As the title suggests, this is a language learning guide for introverts from a fellow introvert.
But before we start, let us first examine the definition of an introvert.
According to most psychology experts, introverts are people who prefer calm, minimally stimulating environments. They are more internally focused, and are more prone to overstimulation when exposed to external stimuli, including social interactions, for a prolonged period of time.
I started learning French in January 2019. Taking into account of the 3-month hiatus I took later that year, as of today, 13 September 2020, I’ve been studying French for about 1 year and 6 months.
This post outlines the major milestones of my journey so far, as well as the resources I’ve been using. I’m documenting all this mostly for my own sake – in case I need to revisit all this information some day – but also to provide some ideas for other aspiring francophones out there.
Two weeks ago, I took the TOPIK II test for the first time. I had a year to prepare for it, so I got to experiment with all sorts of exercises – reading news, listening to radio, writing articles – with varying degrees of success. In this article, I’ll be talking about the ones that I found the most effective.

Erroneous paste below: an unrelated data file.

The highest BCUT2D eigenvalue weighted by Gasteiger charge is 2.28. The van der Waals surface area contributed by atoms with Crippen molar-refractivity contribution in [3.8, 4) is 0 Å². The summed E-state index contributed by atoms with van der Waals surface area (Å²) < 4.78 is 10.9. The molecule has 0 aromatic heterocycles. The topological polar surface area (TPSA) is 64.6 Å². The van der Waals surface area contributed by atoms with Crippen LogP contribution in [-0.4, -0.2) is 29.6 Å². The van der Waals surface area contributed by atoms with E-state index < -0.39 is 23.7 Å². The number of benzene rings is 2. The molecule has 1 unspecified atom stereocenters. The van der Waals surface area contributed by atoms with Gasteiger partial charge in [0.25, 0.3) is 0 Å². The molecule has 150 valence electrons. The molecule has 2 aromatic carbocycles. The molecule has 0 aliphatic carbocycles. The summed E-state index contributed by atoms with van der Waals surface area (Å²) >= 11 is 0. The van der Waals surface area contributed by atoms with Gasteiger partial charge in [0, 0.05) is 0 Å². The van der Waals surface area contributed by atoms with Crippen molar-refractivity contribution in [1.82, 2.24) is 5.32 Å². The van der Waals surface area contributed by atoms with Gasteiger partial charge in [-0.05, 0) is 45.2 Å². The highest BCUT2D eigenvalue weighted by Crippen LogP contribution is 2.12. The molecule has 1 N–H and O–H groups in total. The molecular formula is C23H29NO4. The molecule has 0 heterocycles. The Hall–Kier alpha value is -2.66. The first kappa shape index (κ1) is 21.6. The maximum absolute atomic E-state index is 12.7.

I also wrote an article on the test-taking strategies that I used during the exam, which you can read here.
Or more specifically, growing up in your target language.
The other day, I was watching a video on one of my favourite Korean learning channel. It was an interview with Lindie Botes, a polyglot content creator I really enjoy watching. They talked about various aspects of the language learning process, but what stood out to me the most was the host’s story on how differently he feels about English, a foreign language he speaks fluently, and German, the language he’s actively studying at the moment.
For the past few weeks, I’ve been practicing my French listening skills with a French series on Netflix called Plan Cœur. I do this via an exercise where I listen to the same clip repeatedly – the same method I used with Korean and English. It is still to this day one of my favourite ways to improve listening skills, so I thought I’ll do a quick breakdown of the process and share it with you guys!
I’m going to start this tutorial off with great news: it’s really, really easy.
The Korean writing system is a highly logical one, governed by simple, straightforward rules. Learn those rules, and you’ll be able to master it. By the end of this article, you should be able to write anything in Hangul.